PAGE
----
After months of negotiations, Telstra has reached an agreement with COMindico for the connection and carriage of data calls over Telstra's data network.
The two companies have been struggling to reach a commercially viable solution for the provision of Internet calls. This requires they move off the public switch telephone network (PSTN), which is designed for voice transmissions, onto Telstra's purpose-built data network.
The commercial model will become a template for other Telstra Wholesale data customers. It will be implemented as part of the company's new "responsible" strategy over the coming months.
"We are delighted with this deal, which strikes a fair balance between serving COMindico's customers and Telstra's legitimate commercial needs," said Gerry Moriarty, Telstra's group managing director for infrastructure services and wholesale.
The deal, the terms of which are confidential, underpins Telstra's view that the PSTN interconnection model is unsuitable for data traffic. The PSTN network bears different cost structures to the data network. Telstra has sustained massive losses in the past by purchasing PSTN dial-up Internet calls across other carrier networks on the same model as voice calls (averaging 3 minutes in duration).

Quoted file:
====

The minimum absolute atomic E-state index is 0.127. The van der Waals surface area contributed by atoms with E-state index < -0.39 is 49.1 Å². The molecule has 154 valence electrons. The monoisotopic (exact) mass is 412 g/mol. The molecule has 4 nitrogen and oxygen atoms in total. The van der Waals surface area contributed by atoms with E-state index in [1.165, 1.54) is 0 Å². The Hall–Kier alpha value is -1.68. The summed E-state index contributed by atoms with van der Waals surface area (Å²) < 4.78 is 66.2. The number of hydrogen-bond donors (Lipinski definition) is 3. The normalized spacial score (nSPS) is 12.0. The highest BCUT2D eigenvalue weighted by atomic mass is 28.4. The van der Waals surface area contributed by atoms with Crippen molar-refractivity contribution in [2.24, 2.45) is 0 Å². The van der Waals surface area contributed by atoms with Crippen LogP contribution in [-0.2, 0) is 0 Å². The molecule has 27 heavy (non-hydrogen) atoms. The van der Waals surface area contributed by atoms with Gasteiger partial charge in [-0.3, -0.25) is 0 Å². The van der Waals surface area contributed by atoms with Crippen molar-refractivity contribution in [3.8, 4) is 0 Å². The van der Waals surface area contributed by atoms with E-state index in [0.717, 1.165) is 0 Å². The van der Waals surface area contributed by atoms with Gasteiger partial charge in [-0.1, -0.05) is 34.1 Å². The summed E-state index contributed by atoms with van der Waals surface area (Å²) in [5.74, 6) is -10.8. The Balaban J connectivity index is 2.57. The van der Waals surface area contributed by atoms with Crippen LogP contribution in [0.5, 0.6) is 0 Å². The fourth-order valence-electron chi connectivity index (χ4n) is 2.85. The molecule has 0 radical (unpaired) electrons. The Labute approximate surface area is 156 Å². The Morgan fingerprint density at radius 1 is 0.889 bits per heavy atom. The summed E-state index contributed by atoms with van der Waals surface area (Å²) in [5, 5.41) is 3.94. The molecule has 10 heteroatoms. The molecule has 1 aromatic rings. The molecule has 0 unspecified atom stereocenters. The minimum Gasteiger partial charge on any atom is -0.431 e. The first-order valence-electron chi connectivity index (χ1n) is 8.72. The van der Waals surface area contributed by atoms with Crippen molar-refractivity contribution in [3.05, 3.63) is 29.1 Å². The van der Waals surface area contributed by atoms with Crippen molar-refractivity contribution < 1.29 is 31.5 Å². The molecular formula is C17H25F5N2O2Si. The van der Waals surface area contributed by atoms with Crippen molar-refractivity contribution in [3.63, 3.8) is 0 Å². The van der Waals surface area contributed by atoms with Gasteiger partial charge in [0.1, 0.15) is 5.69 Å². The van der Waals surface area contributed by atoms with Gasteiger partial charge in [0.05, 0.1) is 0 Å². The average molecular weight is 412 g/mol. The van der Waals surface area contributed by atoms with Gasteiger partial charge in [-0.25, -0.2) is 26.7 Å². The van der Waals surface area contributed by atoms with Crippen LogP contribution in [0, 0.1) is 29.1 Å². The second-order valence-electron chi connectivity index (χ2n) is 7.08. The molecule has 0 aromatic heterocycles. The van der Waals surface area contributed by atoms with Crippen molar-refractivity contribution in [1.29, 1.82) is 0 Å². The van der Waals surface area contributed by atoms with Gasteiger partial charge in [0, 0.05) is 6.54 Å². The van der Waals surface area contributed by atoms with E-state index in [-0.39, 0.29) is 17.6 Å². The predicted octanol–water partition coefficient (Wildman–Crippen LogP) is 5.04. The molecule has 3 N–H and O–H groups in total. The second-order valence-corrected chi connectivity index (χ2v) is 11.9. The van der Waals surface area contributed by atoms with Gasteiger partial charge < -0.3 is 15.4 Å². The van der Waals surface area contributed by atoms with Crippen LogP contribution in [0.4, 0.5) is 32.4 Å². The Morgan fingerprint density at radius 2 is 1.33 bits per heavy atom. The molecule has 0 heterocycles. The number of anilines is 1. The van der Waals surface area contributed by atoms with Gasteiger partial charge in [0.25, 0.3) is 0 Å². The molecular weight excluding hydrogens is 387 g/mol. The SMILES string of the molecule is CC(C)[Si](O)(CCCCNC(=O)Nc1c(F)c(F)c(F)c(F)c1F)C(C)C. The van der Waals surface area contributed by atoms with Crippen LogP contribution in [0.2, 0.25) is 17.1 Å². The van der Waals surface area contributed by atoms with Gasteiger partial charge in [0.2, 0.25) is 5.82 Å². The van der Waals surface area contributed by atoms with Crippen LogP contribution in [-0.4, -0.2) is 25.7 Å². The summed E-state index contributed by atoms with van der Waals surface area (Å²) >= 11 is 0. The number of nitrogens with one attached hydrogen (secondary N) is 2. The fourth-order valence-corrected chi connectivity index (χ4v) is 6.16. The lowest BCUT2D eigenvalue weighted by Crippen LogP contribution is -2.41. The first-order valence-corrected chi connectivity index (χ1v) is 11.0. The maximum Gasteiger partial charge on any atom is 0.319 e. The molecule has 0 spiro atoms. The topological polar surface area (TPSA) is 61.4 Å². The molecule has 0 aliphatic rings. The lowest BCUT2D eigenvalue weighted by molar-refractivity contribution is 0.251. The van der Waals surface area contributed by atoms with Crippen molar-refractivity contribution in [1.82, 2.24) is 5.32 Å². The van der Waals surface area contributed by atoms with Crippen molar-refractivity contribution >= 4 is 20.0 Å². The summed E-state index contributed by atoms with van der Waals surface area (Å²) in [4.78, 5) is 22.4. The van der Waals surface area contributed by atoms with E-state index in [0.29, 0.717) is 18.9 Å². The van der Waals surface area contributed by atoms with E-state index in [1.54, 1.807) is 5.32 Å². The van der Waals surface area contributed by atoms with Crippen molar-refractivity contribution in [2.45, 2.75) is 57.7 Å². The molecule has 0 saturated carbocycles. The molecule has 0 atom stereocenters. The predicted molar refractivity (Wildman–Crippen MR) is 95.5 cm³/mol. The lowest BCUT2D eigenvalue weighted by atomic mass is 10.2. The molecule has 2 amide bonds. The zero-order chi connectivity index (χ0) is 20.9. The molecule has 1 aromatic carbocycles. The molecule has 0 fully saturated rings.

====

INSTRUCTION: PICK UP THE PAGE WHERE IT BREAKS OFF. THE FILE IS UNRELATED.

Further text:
"We expect the industry to migrate to more efficient models, where voice traffic is carried on the PSTN and data traffic through alternative interconnection arrangements," said Moriarty.
Telstra is showcasing the resolution with COMindico as proof that carriers can effectively solve disputes by commercial negotiation. In the midst of a maturing market, the telco is desperately trying to shake its tag as the big, bad market dominator that resents competition and attempts to squeeze smaller players from the market. In reality, Telstra has experienced some of its strongest growth over recent years in the deregulated, competitive sectors.
"The market doesn't seem to realise that we don't benefit from the demise of players such as One.Tel," said David Rampa, national general manager of customer marketing and sales operations. "They were a Telstra customer, and a very good one at that."
"Telstra has always offered connectivity to COMindico. It has always been keen to do business, provided the deal was a commercially acceptable one," said Moriarty. "Telstra has never refused to offer connectivity and has always prepared to provide access to its own network."